Sunday, January 8, 2012


It was already six in the evening. Neema, a student of standard VIII, had not yet returned home from school. Iniyavan, her father, a paediatrician at the city hospital, her mother, Vembu and her grandparents who had come from the village were very much worried. Neema entered just then, with a sapling in her hand.

ALL : What happened to you? Why are you so late from school?

Neema : It was a tearful homage that we paid at our school to the ninety four children who died under the most tragic circumstances in Kumbakonam.

Vembu : It was a terrible accident!

Grandma : Neema, how did your school children pay homage?

Neema : Grandma,we have planted 94 neem saplings in our school campus in memory of the departed souls. We see in the saplings the images of the children whose lives were mercilessly nipped in the bud. I have brought home one sapling to be planted in our garden.

Vembu : That’s a fitting gesture on the partof your school. Iniyavan : Yes, I agree. By the way, Neema, do you know that the neem has a lot of medicinal values?

Neema : No, I don’t. I would certainly like to know.

Grandma : I think your grandpa will be the right person to tell you about it. He has lived in the village all his life, and he knows better than anybody else, that it is the ‘village pharmacy.’

Neema : Grandpa, do tell me about the medicinal value of the neem. In fact we have a Science exhibition in our school next week. Maybe our class could prepare something on the ‘Neem.’

Grandpa : It’s true that we villagers call the neem tree our ‘village pharmacy.’ To begin with, look at my teeth.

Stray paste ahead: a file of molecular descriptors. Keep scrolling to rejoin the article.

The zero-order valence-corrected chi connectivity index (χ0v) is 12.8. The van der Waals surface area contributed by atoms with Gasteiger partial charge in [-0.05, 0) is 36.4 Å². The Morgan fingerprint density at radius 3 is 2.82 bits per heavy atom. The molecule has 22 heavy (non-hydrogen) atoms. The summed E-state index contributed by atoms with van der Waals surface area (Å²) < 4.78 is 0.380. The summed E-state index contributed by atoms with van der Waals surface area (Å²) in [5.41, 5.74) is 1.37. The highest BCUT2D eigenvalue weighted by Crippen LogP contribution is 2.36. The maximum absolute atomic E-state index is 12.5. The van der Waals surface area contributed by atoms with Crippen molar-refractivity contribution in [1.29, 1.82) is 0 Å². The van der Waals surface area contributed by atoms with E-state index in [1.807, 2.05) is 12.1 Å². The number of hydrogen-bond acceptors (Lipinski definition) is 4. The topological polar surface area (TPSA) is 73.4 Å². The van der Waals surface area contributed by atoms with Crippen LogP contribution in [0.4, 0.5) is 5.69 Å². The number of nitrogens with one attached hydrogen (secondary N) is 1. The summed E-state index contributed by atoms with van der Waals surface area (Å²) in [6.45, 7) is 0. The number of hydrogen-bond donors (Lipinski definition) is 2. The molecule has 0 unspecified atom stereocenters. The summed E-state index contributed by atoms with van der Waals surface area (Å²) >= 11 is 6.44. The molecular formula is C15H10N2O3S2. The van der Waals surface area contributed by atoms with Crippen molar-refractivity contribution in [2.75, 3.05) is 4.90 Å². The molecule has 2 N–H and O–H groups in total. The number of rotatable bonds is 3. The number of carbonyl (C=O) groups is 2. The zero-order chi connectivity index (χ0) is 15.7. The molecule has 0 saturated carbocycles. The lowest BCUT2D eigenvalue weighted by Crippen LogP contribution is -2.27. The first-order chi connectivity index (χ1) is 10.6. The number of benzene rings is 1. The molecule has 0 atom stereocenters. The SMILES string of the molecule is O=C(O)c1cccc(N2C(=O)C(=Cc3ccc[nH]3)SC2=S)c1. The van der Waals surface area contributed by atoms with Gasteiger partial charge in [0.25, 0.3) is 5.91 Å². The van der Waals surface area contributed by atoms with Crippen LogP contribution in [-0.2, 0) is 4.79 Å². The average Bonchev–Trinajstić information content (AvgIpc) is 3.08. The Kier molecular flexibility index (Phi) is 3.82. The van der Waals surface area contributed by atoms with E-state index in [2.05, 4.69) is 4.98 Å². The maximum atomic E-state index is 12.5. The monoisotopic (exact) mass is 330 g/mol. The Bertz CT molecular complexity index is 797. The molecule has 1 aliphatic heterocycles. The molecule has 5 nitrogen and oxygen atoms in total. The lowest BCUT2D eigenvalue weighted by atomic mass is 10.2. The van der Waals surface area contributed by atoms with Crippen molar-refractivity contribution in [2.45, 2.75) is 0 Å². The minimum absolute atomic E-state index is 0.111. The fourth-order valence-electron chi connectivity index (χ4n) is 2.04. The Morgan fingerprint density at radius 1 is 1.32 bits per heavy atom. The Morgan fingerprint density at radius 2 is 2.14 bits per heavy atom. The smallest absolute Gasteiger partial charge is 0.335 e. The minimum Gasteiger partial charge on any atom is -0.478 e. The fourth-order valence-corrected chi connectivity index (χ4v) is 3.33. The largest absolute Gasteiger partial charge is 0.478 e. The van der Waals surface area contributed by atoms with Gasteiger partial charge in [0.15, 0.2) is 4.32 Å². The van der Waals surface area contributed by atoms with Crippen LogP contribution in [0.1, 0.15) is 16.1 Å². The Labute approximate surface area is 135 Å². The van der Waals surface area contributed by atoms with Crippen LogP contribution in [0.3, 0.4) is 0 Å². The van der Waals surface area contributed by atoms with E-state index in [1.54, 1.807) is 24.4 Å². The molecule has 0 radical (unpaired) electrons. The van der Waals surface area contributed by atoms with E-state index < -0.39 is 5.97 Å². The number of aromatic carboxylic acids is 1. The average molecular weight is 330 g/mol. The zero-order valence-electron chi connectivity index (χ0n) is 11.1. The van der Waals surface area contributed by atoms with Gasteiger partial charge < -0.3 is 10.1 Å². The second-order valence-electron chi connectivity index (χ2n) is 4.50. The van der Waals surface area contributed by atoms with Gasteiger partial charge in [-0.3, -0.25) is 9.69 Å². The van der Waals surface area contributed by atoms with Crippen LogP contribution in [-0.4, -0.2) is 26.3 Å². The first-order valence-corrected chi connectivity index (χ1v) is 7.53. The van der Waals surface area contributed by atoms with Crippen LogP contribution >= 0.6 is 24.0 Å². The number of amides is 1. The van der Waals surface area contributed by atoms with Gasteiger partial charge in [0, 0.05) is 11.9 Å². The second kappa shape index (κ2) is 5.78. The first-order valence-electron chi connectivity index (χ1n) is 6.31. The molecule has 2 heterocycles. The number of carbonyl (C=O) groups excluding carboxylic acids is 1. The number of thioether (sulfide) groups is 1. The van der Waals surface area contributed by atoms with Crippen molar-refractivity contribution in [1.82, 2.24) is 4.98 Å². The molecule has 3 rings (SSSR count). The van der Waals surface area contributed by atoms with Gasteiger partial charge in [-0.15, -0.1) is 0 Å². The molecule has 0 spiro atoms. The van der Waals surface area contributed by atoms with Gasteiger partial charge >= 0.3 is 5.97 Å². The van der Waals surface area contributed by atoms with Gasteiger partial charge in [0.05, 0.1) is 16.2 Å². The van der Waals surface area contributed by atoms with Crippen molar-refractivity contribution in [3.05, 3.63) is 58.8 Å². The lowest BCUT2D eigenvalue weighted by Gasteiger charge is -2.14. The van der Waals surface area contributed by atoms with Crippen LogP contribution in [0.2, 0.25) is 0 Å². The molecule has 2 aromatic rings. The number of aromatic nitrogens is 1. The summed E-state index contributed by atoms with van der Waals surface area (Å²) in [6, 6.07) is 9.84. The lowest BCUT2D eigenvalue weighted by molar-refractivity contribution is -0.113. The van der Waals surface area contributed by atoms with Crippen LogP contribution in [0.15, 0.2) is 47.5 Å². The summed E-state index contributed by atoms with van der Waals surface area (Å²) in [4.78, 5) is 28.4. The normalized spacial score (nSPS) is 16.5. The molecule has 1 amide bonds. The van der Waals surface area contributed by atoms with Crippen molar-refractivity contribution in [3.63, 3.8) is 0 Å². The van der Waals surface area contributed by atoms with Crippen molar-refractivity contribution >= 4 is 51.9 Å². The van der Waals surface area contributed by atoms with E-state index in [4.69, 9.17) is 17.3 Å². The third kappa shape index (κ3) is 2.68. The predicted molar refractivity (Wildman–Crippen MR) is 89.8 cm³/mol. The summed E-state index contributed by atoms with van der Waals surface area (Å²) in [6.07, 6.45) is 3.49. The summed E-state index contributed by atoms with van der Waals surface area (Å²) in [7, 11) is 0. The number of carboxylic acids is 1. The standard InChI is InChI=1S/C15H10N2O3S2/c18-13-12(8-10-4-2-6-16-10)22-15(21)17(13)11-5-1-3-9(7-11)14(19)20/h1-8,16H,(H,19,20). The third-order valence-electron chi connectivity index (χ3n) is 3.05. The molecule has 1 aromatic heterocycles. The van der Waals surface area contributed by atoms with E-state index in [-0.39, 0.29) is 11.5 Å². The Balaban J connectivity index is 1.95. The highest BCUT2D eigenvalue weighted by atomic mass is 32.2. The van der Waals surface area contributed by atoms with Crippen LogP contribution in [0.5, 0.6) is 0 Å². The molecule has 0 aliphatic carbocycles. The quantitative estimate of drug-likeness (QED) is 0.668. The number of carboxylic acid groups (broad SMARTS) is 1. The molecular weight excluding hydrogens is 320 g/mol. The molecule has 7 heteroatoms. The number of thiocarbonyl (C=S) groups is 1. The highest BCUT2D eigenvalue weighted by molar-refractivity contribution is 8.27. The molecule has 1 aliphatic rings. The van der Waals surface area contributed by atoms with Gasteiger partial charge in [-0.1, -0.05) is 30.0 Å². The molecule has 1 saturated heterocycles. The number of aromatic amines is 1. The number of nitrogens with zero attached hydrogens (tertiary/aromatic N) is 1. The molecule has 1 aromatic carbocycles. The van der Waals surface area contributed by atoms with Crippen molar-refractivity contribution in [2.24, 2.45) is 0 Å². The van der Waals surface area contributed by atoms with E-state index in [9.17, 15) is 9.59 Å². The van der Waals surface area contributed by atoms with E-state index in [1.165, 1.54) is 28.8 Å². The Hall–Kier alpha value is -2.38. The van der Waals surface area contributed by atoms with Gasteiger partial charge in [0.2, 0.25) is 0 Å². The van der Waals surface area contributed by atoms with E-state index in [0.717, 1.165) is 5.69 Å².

I am eighty. Can you believe? Thanks to the neem twigs that I use to clean my teeth every morning.

Look at my skin - still blemishless as a child’s. Thanks again to the neem paste that I apply regularly. I’m hale and hearty even at eighty. Thanks once again to the neem juice that I drink. It purifies the blood and cures all ailments. Do you know what motivated your father to become a doctor? Well, he used to watch my father preparing medicines from various parts of the neem - its bark, seeds and leaves. Thatcreated an interest in ‘medicine’. Traditionally, in India, the neem has been used widely as a medicine, for many centuries. It can fight inflammation, hypertension and ulcers. It can combat diabetes and malaria. Boils, rashes and wounds disappear in no time. Jaundice, leprosy, chicken pox, measles, cancer, AIDS and what not! You name it and the neem cures it. It cures even your incurable diseases. It is the panacea for all ailments. Even as early as 4000-4500 years ago, various parts of the neem tree were used in cosmetics and medicinal products by the ancient East Indian Harappans. Evidences of these uses exist in the remains excavated at the Harappan site.

These days, even toothpaste, soap and shampoo are made from the neem. And I must tell you something here about Mahatma Gandhi. The prayer meetings at the Sabarmati Ashram were conducted under a Neema tree and neem leaf chutney was a part of his everyday diet. And Neema, if you thought that the Neem had medicinal properties alone, you would be mistaken. The neem is a natural air purifier and helps improve the fertility of the soil.

Thus it is eco-friendly. It is a good insect repellent. In fact research has proved that its chemical makeup is such that it is resistant to more than two hundred different types of insects. It has also proved to be a good pesticide. Neems are thus agro-friendly too. They protect crops from harmful insects, viruses and bacteria. The litter of its fallen leaves is rich in organic content and hence serves as good manure. The neem is also an ideal source of timber for carpentry, for its wood is termite resistant. You would be surprised to know that during the hot summer months, the temperature under the neem tree is 100 C less than the surrounding temperature. Even 10 of your air conditioners operated together may not match the cooling effect of the neem. A ‘free air-cooler service!’ These evergreen, perennial trees can grow in any type of soil. They grow very fast. They can reach a height of 30 feet in 5 years. And if they escape your axe, they can survive for even 200 to 300 years. Is that all you want to know, or ...

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